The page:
Samsung Aims To Replace Estimated 3 Million Fake Handsets before Cut-Off Date.
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Samsung Aims To Replace Estimated 3 Million Fake Handsets before Cut-Off Date.

Nairobi : Kenya | Sep 21, 2012 at 5:50 AM PDT
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Samsung East Africa

By Anthony Aisi

Samsung is set to replace an estimated 3 Million counterfeit phones, while helping mop-up and recycle E-Waste.

An estimated 3 million mobile phone subscribers, holding counterfeit handsets, are set to enjoy an attractive replacement offer as Samsung Electronics East Africa, moves to mop up all counterfeit devices.

Ahead of the Communications Commission of Kenya (CCK) cut-off date, set to switch off all counterfeit handsets on the 30th of September, 2012, Samsung Electronics is offering reprieve to all subscribers through a mop up campaign dubbed: Give up the Fake! that kicked off on friday

In the unique mop up campaign, Samsung is reaching out to subscribers to turn in their counterfeit handsets and in return get genuine Samsung mobile handsets with prices starting as low as Kshs 1,399 and with a two year warranty.

Speaking during the launch of the campaign, Samsung Electronics East Africa Business Leader Robert Ngeru confirmed that the firm’s sales promotion is geared to support the on-going CCK ‘pata ukweli wa mtambo’ campaign.

The devices that form part of the campaign include the Samsung Keystone (E1085) set to retail at kshs 1399 down from Kshs 1799. Also on offer in the Samsung

Give up the Fake! Campaign is the Samsung Nari DS (E2232) set to retail at KShs 3,399 down from Kshs 3,750 and the Samsung Ch@t222 now retailing at Kshs 4499 down from Kshs 5,499. The recently launched Samsung Chief Hero will also be on offer at Kshs 2,999 down from Kshs 3,199.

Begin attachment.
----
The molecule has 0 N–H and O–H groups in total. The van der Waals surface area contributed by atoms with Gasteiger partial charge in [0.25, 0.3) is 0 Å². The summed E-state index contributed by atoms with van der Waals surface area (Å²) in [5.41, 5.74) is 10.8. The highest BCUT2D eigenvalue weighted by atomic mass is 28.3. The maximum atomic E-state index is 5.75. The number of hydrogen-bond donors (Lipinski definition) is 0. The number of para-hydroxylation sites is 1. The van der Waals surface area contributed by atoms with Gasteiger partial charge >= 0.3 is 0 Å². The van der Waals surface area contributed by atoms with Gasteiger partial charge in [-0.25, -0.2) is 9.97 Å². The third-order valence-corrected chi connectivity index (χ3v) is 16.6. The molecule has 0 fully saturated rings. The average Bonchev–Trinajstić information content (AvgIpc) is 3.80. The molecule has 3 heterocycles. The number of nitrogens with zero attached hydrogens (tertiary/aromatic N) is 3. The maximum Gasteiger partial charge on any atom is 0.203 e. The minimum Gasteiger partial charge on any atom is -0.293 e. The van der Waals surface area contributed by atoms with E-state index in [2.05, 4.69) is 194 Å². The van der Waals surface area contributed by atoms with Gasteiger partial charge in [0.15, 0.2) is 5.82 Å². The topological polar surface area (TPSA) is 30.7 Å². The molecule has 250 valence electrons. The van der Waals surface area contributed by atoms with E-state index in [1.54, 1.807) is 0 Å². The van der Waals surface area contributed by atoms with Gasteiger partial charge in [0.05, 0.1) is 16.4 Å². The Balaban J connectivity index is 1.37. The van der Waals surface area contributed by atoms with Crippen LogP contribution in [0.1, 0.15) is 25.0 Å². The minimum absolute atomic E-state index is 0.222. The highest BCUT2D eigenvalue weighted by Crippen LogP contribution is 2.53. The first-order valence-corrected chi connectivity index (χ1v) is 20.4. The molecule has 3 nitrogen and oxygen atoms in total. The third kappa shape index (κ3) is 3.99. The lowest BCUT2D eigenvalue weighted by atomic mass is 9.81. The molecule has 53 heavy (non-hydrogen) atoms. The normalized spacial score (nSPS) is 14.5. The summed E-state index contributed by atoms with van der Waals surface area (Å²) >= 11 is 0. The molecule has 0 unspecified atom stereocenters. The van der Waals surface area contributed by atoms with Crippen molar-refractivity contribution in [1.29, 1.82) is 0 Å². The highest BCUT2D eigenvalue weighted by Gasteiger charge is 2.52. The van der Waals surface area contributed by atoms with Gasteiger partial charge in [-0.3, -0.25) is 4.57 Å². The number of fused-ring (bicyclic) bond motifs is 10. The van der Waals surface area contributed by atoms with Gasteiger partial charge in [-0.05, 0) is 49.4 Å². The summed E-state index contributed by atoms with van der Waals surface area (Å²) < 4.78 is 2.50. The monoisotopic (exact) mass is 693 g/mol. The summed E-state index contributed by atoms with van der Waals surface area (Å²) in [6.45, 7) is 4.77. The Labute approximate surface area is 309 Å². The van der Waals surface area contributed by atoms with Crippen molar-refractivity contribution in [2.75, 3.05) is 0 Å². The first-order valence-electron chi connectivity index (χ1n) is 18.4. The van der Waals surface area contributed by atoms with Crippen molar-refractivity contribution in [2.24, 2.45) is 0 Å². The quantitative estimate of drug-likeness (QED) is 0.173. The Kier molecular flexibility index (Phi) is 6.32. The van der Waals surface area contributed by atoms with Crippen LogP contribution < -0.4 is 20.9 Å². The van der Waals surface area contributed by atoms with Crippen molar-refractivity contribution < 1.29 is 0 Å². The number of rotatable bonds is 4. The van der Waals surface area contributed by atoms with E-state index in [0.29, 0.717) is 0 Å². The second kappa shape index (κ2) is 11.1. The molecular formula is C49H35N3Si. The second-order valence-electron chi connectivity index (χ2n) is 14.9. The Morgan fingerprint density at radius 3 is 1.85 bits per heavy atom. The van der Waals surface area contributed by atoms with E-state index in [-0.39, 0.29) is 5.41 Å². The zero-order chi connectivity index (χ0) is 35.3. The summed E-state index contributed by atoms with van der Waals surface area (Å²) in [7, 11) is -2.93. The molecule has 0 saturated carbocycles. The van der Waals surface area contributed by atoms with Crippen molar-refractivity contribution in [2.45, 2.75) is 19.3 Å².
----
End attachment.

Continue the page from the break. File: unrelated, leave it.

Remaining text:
Mr Ngeru said “as part of this campaign, we have undertaken to replace the estimated 3million counterfeit handsets across major towns by replacing them with affordably priced Samsung handsets. In addition, we have retained a locally accredited E-Waste recycling company to manage the collection and ultimate disposal of all counterfeit handsets.”

According to CCK industry statistics, close to 3 million mobile phones in the Kenyan market are counterfeit, translating to about 10% of all the active mobile devices in the country. This has not only infringed on the manufacturer’s intellectual property rights, but has also denied the government revenue in form of tax. It also poses a health risk to the users since the phones do not meet the set global manufacturing safety standards.

In rolling out the Samsung Give up the Fake! Campaign, the firm has partnered with Waste Electrical and Electronic Equipment Centre Limited (WEEE Centre) a local E-Waste recycling company, to manage the collection and ultimately the safe disposal of all counterfeit handsets.

The campaign will simultaneously roll out in 6 major towns; Nairobi, Mombasa, Kisumu, Eldoret, Nakuru and Thika, with respective municipal town halls acting as the collection centres.